LIBERTY CAP TRAIL
The Liberty Cap Trailhead is the start of many adventures that entail awesome views and hard work to reach them. The Liberty Cap trail is a very rocky and challenging hike that affords a rapid ascent of the Monument’s upper walls to the summit dome called the Liberty Cap. It is supposedly a three mile or two hour round trip but can feel much longer. In my humble opinion the Liberty Cap provides for the best view in the valley combined with the most interesting trail features along the way.
The trail starts out across the rolling desert prairie foothills and ascends behind a white hogback of sandstone rock that leans against the Black Rock Bench. After grinding up the cleft behind the hogback, the trail takes steep loose dirt and scree slopes to the bench above and a trail trial sign giving several options of exploration. The Liberty Cap trail ascends a half-mile higher traversing, twisting and turning to the Liberty Cap formation which sits atop the exposed rock bench like a proud Hershey’s Kiss that refuses to melt.
The cap is surmounted by climbing a short fifteen-foot cliff on the back of the dome via iron rungs bolted to the rock accompanied by rock steps. This antique feature is exemplary of John Otto’s (the early 1900’s developer of the Monument) trail building style that aims to take visitors to the top of the rims and even to the top of towers that otherwise would have been impossible. This is in tradition of classic routes in other National Parks in the states and the Kletterstieg and Via Ferrata climbing routes in Europe.
The hard won view from this classic rock summit is always a breathtaking affair. The Cap is like a gate dividing two worlds. The vast and developed Grand Valley lies to the North while to the South the elevated desert floor of Ute Canyon echoes with the call of the Canyon Wren. A green expanse of sage, pine and juniper lies between the layered rock walls that shift color from gold in the morning, to white in the afternoon, and burn red as the sun reluctantly retires.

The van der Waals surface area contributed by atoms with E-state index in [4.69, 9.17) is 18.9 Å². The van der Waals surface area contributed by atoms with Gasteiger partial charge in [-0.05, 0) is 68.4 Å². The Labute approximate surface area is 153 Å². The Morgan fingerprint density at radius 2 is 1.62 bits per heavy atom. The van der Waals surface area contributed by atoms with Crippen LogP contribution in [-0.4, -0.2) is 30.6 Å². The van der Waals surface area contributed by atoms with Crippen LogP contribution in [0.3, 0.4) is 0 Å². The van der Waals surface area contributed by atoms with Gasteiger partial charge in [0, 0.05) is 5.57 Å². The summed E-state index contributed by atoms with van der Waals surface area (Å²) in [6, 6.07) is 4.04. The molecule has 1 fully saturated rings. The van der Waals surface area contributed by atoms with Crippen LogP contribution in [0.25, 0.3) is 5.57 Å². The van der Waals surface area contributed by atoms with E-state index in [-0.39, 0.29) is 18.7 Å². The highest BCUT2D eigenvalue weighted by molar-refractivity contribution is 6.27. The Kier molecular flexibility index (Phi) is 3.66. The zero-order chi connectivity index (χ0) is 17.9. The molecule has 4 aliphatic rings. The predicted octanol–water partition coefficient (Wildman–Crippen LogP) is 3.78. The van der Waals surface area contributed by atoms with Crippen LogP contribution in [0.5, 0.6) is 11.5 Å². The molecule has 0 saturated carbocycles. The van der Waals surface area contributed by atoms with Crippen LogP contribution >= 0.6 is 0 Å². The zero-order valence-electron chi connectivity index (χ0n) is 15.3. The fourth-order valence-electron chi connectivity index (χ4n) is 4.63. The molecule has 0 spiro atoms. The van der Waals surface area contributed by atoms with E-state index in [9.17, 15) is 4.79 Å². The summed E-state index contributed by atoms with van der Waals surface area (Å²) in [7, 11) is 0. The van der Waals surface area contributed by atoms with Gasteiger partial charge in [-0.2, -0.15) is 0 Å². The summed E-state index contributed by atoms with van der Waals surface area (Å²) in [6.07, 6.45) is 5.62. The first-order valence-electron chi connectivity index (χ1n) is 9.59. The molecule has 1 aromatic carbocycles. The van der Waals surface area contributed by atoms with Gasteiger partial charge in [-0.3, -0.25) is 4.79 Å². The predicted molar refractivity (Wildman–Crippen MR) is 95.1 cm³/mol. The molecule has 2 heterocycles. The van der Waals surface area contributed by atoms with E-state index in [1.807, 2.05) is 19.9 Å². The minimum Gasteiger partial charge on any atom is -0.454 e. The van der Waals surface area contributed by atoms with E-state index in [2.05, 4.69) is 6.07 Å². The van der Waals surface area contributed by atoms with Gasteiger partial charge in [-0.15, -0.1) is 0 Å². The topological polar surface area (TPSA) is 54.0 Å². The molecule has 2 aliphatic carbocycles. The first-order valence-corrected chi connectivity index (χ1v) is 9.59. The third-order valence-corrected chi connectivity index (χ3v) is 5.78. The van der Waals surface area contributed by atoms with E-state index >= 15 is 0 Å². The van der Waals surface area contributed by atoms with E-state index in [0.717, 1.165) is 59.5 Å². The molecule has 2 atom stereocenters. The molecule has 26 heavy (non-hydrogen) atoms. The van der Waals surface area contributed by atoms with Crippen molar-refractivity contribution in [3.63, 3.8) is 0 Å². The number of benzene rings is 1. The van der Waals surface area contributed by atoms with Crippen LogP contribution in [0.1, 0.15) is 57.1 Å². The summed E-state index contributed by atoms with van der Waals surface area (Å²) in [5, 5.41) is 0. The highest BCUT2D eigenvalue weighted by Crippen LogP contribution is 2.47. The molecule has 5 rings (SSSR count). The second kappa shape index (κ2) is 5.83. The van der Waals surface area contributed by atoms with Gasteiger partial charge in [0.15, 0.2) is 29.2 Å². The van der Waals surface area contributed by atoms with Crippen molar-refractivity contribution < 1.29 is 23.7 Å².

From this rare vantage the activities of birds are no longer a mystery. You can feel the watchful eye of highflying eagles, falcons and ravens; get dizzy from watching swallows ride the ripping winds that scour the exposed cap; or witness swirling birds ascend thermals while gorging on clouds of insect. Soak up the nature then head back to town on the steep trail refreshed by the feeling of desert glow and the purity of blue sky.
There are many other trails to explore in this area. The Ute Canyon Trail is a great long day excursion that is a fairly gentle fourteen mile out and back tour highlighted by vertical wall arches, tall rock spires, shady potholes, cottonwood groves, and even cattail swamps juxtapose the seemingly lifeless walls. The Upper Liberty Cap Trail is another fourteen mile round trip that travels to top of the plateau above the rim to Rim Rock Drive via an old dirt road. I prefer cross country skiing down from the top after a good winter snow, as it gets too hot to be exposed for long with limited scenery to compensate for the effort.
There is an exciting newly reopened Corkscrew Trail that provides a nice short loop hike from the lower trailhead. It is most easily accessed by heading East on the Ute Canyon Trial about an eighth of a mile from the sign at the bench. Watch for a trail to the left just as the main trail starts to round the rock buttress that holds the Liberty Cap above. This “new” trail provides a smoother, less bruising and shadier alternative for a descent as it fittingly corkscrews toward the dark cliffs of Lower Ute Canyon. Rather than return to its original start at Buffalo Drive, the trail now trends to the old buffalo fence then loosely mirrors the park boundary back to the parking lot.
My fascination with Monument scrambling and seeking out John Otto’s visionary but now defunct scrambling routes began here. On the Western walls up canyon from the Liberty Cap hide several Ute and Otto climbing routes that gain the upper rim through natural weaknesses in the cliffs using small chopped steps, leaning logs, hanging wires, and iron pegs. There are many of such routes throughout the Monument that provide thrilling scrambling but require great caution.